Local #754 argues that it acted in good faith and processed Plaintiff's grievance through to arbitration. It notes that in Plaintiff's case it made the same argument successfully made in the Estes grievance, that the City was not in compliance with the grievance process. Plaintiff produces no evidence to demonstrate that Local #754 acted arbitrarily or in bad faith. His allegation that Mullaney and Dekow were friends does not support a conclusion that the Union acted in bad faith. There is no evidence that the Union treated Plaintiff's grievance in a perfunctory fashion, and the fact that the arbitrators rejected the argument that was successful in Estes does not mean that the Union acted arbitrarily towards Plaintiff. The Union did not believe that it was skipping a step. Its decision was based on its belief that the City had failed to comply with the terms of the agreement. At most the union committed a tactical error, in no way suggestive of animosity to Plaintiff or his claim. Plaintiff produces no evidence to support his conclusory allegation that the Union failed to keep him informed so as to affront his rights. Although Plaintiff claims that Local #754 failed to file his grievance with the state, he fails to produce any evidence to contest Defendant's evidence, which includes a Grievance Arbitration Form on State Board of Mediation and Arbitration letterhead and includes a "received" stamp indicating that the Department of Labor Board of Mediation and Arbitration received the document on December 9, 1999. Dekow and Local #754 Mem. in Supp. of Summ. J. at Exh. 11. Defendants also include as evidence the written Arbitration Award pertaining to Plaintiff's grievance. Dekow and Local #754 Mem. in Supp. of Summ. J. at Exh. 14. Plaintiff cannot create a genuine issue of material fact by making a simple conclusory statement, based solely on his own affidavit, that the Union failed to file his grievance with the state, in light of the clear evidence showing that such grievance was filed.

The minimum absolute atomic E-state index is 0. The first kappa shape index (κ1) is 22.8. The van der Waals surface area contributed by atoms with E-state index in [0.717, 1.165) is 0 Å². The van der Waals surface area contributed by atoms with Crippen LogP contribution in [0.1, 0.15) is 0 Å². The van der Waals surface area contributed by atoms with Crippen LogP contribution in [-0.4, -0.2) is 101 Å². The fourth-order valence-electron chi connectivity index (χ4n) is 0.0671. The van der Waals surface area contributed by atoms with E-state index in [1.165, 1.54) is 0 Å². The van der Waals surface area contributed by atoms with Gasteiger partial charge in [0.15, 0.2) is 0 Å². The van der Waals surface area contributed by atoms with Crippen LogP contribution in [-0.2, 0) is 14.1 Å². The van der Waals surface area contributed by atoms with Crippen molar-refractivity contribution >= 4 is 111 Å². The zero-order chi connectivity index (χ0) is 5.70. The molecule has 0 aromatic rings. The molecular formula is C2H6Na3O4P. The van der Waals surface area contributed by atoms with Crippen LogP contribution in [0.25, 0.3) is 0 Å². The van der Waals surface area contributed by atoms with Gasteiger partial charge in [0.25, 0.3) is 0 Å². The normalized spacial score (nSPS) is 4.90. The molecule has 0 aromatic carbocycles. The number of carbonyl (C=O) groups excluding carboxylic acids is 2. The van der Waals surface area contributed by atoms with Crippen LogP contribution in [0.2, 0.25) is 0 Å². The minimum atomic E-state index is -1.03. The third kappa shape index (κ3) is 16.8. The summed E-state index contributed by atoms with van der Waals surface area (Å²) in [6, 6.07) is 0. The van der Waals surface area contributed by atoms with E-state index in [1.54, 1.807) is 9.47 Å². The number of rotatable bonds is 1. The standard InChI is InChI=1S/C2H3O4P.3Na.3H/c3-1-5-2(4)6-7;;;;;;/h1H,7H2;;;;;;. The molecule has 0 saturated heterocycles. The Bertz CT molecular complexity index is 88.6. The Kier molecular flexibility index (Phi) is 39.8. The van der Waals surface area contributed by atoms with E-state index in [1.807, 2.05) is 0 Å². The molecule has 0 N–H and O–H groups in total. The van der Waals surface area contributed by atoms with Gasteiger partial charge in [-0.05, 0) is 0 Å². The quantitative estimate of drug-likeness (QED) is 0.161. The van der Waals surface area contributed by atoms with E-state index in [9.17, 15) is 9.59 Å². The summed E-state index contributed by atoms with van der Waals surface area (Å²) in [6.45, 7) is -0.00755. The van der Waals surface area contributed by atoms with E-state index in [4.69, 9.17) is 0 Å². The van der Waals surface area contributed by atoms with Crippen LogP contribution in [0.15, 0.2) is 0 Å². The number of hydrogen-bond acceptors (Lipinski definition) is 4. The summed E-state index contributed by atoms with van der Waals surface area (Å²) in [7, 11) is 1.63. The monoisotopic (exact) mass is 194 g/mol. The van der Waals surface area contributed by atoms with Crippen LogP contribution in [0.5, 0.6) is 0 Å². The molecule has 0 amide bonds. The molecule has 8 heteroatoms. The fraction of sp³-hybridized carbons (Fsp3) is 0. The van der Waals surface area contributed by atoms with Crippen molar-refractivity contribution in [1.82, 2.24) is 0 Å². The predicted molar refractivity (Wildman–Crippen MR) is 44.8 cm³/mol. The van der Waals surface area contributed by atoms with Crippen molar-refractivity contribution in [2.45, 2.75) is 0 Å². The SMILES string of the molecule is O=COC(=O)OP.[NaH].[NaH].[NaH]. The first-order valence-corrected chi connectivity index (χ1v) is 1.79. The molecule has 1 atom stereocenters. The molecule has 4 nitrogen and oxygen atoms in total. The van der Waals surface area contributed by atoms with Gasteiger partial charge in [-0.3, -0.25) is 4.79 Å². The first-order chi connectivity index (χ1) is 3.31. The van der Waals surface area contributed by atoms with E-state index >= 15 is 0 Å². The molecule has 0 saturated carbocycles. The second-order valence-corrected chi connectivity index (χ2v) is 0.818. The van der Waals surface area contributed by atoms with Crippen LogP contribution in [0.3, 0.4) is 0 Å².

This document indicates that Eric Brown, Staff Attorney for the Connecticut Council of Police Unions #15, AFSCME, filed the request for grievance arbitration regarding Grievance No. 99-38.
Plaintiff fails to raise a genuine issue of material feet that #754 breached its duty of fair representation, and summary judgment is granted to the Union Defendants on Count Four.